Huge new warehouse plan signed off despite ‘inescapable’ impact on green belt


A huge new warehouse is to be built at an industrial estate despite the ‘inescapable’ impact it will have on the surrounding green belt. Standing at 15m tall and covering nearly 90,000 square foot the building will replace two smaller units at Birch Business Park, near Heywood.

It will be around double the size of the existing buildings with an increase in height of approximately eight meters. The replacement warehouse will be closer to the western boundary of the estate as a result of the increase in size – and also more visible, particularly from the south.

Rochdale council’s planning committee narrowly voted to approve the scheme – part of an ongoing redevelopment of the park – when it met on Thursday night. Despite representing ‘inappropriate development in the green belt’, officers had recommended granting permission on the grounds the economic benefits amounted to ‘very special circumstances’.

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A report to members accepted it was ‘inescapable’ that a much larger building would result in a ‘greater impact on the openness of the green belt’. But it said the development would help Restore Ltd ‘consolidate’ its operation – the firm having recently taken a 20-year lease on a neighboring unit – and contribute to the ‘clear need for additional employment and industrial space within the borough’.

Based close to Heywood Distribution Park, the site sits within the ‘Northern Gateway’ – a major employment zone within Greater Manchester’s ‘Places for Everyone’ development plan. Bill Ullathorne, of applicant Yeargate Ltd, told the committee the scheme would complete the ‘modernisation’ of the business park and make it ‘much better’.



CGI of how new warehouse could look at Birch Business Park, Heywood.

He said: “We are getting rid of two very old obsolete buildings, really. When you walk in they feel really crowded. I can touch the ceiling almost it feels like, compared to when you go into Unit D [the new-build already occupied by Restore Ltd]. Mr Ullathorne said the development would be well screened by trees and a landscape assessment had found the visual impact would be ‘minimal’.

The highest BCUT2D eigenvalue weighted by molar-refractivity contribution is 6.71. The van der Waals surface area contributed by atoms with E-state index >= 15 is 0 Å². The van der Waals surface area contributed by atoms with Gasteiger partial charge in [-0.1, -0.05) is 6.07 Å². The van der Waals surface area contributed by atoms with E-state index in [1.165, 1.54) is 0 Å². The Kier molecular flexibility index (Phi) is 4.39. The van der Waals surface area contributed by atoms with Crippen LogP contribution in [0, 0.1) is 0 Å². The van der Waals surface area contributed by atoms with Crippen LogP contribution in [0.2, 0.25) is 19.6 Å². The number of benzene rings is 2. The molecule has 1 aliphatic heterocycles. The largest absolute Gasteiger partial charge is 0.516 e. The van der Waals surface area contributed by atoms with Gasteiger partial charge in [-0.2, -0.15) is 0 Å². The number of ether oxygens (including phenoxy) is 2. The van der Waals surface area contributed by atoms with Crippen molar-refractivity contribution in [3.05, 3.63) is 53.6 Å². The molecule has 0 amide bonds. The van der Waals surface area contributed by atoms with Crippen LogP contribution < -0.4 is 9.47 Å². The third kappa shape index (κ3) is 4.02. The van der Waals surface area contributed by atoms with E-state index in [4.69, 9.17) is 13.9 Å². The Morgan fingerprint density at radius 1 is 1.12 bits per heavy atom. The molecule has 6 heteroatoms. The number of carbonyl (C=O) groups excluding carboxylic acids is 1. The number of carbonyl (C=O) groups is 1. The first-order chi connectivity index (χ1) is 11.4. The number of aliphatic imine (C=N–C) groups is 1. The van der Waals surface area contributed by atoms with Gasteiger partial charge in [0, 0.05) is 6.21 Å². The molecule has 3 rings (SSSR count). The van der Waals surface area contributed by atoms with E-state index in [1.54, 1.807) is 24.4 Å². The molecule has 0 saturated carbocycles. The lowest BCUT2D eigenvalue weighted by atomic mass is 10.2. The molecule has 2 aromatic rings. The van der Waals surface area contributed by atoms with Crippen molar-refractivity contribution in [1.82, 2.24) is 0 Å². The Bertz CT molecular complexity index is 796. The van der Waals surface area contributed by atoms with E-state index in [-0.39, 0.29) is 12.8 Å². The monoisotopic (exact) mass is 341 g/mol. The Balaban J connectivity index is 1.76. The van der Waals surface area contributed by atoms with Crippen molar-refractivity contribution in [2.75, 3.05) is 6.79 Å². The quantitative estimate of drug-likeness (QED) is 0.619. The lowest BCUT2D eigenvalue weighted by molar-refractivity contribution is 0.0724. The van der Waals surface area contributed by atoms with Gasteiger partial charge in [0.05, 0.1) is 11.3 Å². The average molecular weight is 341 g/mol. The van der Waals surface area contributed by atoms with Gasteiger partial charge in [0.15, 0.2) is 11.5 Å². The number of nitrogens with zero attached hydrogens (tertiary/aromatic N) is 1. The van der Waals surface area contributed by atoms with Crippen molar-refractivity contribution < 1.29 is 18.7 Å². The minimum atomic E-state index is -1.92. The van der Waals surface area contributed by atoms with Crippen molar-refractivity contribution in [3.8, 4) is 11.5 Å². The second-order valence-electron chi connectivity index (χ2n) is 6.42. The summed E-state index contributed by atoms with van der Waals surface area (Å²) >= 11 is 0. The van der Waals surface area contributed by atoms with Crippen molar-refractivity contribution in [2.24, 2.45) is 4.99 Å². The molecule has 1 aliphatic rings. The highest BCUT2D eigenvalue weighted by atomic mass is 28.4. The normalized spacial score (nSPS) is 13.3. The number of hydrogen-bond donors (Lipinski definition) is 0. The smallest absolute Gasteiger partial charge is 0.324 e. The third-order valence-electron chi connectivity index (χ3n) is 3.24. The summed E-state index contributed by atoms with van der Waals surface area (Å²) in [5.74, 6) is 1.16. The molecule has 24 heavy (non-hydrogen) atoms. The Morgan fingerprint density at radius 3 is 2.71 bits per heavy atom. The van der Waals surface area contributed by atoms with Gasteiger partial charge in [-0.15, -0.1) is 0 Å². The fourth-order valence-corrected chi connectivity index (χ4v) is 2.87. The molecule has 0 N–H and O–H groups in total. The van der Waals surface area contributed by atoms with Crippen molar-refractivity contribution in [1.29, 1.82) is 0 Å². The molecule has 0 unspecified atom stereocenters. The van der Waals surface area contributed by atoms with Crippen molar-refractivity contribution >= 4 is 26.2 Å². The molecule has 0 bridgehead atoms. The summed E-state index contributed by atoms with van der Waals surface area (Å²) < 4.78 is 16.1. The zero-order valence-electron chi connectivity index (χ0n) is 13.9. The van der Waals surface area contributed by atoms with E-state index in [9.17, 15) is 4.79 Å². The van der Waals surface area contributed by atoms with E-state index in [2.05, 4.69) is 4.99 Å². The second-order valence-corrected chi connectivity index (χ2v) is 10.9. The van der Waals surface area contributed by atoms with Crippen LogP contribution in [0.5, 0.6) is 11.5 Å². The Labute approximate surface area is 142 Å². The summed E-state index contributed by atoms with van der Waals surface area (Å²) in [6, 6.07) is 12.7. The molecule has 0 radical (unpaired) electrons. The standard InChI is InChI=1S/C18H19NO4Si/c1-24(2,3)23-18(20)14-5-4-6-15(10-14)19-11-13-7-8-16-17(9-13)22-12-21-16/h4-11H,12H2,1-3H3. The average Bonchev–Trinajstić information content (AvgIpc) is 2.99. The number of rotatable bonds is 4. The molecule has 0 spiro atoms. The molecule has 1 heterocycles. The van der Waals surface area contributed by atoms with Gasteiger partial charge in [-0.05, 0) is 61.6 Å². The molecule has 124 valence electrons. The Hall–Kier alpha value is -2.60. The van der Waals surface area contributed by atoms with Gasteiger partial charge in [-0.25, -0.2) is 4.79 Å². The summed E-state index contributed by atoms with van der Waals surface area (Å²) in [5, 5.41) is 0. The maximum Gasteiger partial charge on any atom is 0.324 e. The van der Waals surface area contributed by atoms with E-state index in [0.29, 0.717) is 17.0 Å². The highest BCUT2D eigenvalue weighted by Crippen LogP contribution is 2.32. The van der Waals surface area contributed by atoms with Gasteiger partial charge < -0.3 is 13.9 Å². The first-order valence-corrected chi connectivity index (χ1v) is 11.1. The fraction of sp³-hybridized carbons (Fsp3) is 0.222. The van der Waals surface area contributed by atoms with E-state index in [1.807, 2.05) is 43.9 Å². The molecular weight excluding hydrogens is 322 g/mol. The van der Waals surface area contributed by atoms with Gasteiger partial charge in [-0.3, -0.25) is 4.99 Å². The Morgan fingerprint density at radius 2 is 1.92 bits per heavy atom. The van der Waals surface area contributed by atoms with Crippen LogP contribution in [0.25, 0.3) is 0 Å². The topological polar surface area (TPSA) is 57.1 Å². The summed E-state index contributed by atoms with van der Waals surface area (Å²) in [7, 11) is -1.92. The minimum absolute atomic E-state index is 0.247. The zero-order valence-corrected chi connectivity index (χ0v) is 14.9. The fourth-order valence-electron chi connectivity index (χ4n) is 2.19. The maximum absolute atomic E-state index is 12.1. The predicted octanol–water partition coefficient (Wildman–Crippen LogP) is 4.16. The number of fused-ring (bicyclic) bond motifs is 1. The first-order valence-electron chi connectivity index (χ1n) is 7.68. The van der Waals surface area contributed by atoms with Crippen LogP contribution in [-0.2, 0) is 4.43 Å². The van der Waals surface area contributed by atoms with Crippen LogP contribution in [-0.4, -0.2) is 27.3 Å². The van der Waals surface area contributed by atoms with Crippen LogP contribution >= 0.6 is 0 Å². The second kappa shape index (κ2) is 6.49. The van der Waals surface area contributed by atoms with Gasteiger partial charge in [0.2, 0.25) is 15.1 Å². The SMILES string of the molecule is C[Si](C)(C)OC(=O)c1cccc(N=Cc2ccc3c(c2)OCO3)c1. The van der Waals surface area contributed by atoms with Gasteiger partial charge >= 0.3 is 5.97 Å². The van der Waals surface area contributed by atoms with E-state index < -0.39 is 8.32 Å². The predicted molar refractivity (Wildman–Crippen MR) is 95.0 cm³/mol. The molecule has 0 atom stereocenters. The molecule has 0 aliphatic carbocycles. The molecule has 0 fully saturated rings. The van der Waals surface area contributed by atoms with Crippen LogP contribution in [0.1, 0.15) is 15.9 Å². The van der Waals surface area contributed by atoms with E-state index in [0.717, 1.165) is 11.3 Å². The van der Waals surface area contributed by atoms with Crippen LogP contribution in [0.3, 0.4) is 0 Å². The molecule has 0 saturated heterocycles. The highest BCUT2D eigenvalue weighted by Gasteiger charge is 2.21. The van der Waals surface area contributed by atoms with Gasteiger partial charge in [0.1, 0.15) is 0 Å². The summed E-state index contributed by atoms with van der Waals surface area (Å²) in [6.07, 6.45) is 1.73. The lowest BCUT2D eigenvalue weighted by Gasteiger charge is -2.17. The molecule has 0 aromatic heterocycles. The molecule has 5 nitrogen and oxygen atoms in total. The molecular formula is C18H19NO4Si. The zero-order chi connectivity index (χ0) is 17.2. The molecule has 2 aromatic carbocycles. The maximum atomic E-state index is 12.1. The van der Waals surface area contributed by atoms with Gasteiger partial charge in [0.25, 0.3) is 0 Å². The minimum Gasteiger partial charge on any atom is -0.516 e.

Councilor Peter Rush – also chair of Heywood Township Committee – welcomed the proposals. “I think it’s very, very beneficial,” he said.

However, not all members of the committee were convinced. Councillor Shah Wazir said he was ‘really concerned’ about the scheme – and did not feel ‘comfortable’ about giving it the go-ahead. “Slowly but surely that green belt and green space is being taken up and more development is taking place,” he said.

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Coun Wazir noted that officers had cited economic benefits as justification for allowing ‘inappropriate development’ – but was not satisfied with the reasoning.

“When are we going to take a stand and say ‘these are very important patches and we have to protect them?’ I have continued. “It’s not like there’s nothing there, but further encroachment on to the green belt is not acceptable.”

He was backed by Coun Pat Sullivan, who disagreed that ‘very special circumstances’ were at play. “We are going the wrong way on this,” she said.

However, at the vote four councillors were against the proposal and five in favor – with chair Coun Shakeel Ahmed’s casting vote tipping the balance. Rochdale council’s planning and licensing committee met at Number One Riverside on Thursday night (April 14).

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George Holan

George Holan is chief editor at Plainsmen Post and has articles published in many notable publications in the last decade.

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